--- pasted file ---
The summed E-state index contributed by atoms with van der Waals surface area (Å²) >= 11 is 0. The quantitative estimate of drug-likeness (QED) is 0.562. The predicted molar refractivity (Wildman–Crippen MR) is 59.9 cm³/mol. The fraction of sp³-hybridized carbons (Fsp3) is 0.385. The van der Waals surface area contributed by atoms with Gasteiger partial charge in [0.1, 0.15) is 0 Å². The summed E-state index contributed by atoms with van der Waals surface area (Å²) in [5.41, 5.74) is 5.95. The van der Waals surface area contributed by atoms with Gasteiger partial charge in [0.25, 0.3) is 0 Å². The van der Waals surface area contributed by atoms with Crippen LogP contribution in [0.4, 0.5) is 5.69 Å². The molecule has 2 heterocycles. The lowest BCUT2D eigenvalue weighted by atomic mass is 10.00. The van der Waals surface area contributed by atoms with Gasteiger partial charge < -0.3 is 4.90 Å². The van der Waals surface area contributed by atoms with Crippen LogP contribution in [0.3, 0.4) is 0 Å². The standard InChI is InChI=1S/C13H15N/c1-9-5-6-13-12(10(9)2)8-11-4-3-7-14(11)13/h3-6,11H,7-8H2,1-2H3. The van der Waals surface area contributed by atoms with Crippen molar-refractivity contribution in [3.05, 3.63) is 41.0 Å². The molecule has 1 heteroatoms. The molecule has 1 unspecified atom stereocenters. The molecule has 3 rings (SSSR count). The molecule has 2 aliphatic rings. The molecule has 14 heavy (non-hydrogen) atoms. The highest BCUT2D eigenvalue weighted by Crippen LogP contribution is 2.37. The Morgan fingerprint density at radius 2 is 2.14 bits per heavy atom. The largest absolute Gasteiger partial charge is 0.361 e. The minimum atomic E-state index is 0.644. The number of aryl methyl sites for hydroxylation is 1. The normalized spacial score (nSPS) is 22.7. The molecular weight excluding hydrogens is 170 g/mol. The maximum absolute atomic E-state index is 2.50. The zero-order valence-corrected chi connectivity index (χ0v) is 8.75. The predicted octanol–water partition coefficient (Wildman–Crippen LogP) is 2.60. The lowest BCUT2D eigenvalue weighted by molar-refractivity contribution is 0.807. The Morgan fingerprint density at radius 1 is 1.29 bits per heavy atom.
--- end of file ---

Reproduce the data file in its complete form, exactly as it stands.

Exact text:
The summed E-state index contributed by atoms with van der Waals surface area (Å²) >= 11 is 0. The quantitative estimate of drug-likeness (QED) is 0.562. The predicted molar refractivity (Wildman–Crippen MR) is 59.9 cm³/mol. The fraction of sp³-hybridized carbons (Fsp3) is 0.385. The van der Waals surface area contributed by atoms with Gasteiger partial charge in [0.1, 0.15) is 0 Å². The summed E-state index contributed by atoms with van der Waals surface area (Å²) in [5.41, 5.74) is 5.95. The van der Waals surface area contributed by atoms with Gasteiger partial charge in [0.25, 0.3) is 0 Å². The van der Waals surface area contributed by atoms with Crippen LogP contribution in [0.4, 0.5) is 5.69 Å². The molecule has 2 heterocycles. The lowest BCUT2D eigenvalue weighted by atomic mass is 10.00. The van der Waals surface area contributed by atoms with Gasteiger partial charge < -0.3 is 4.90 Å². The van der Waals surface area contributed by atoms with Crippen LogP contribution in [0.3, 0.4) is 0 Å². The standard InChI is InChI=1S/C13H15N/c1-9-5-6-13-12(10(9)2)8-11-4-3-7-14(11)13/h3-6,11H,7-8H2,1-2H3. The van der Waals surface area contributed by atoms with Crippen molar-refractivity contribution in [3.05, 3.63) is 41.0 Å². The molecule has 1 heteroatoms. The molecule has 1 unspecified atom stereocenters. The molecule has 3 rings (SSSR count). The molecule has 2 aliphatic rings. The molecule has 14 heavy (non-hydrogen) atoms. The highest BCUT2D eigenvalue weighted by Crippen LogP contribution is 2.37. The Morgan fingerprint density at radius 2 is 2.14 bits per heavy atom. The largest absolute Gasteiger partial charge is 0.361 e. The minimum atomic E-state index is 0.644. The number of aryl methyl sites for hydroxylation is 1. The normalized spacial score (nSPS) is 22.7. The molecular weight excluding hydrogens is 170 g/mol. The maximum absolute atomic E-state index is 2.50. The zero-order valence-corrected chi connectivity index (χ0v) is 8.75. The predicted octanol–water partition coefficient (Wildman–Crippen LogP) is 2.60. The lowest BCUT2D eigenvalue weighted by molar-refractivity contribution is 0.807. The Morgan fingerprint density at radius 1 is 1.29 bits per heavy atom.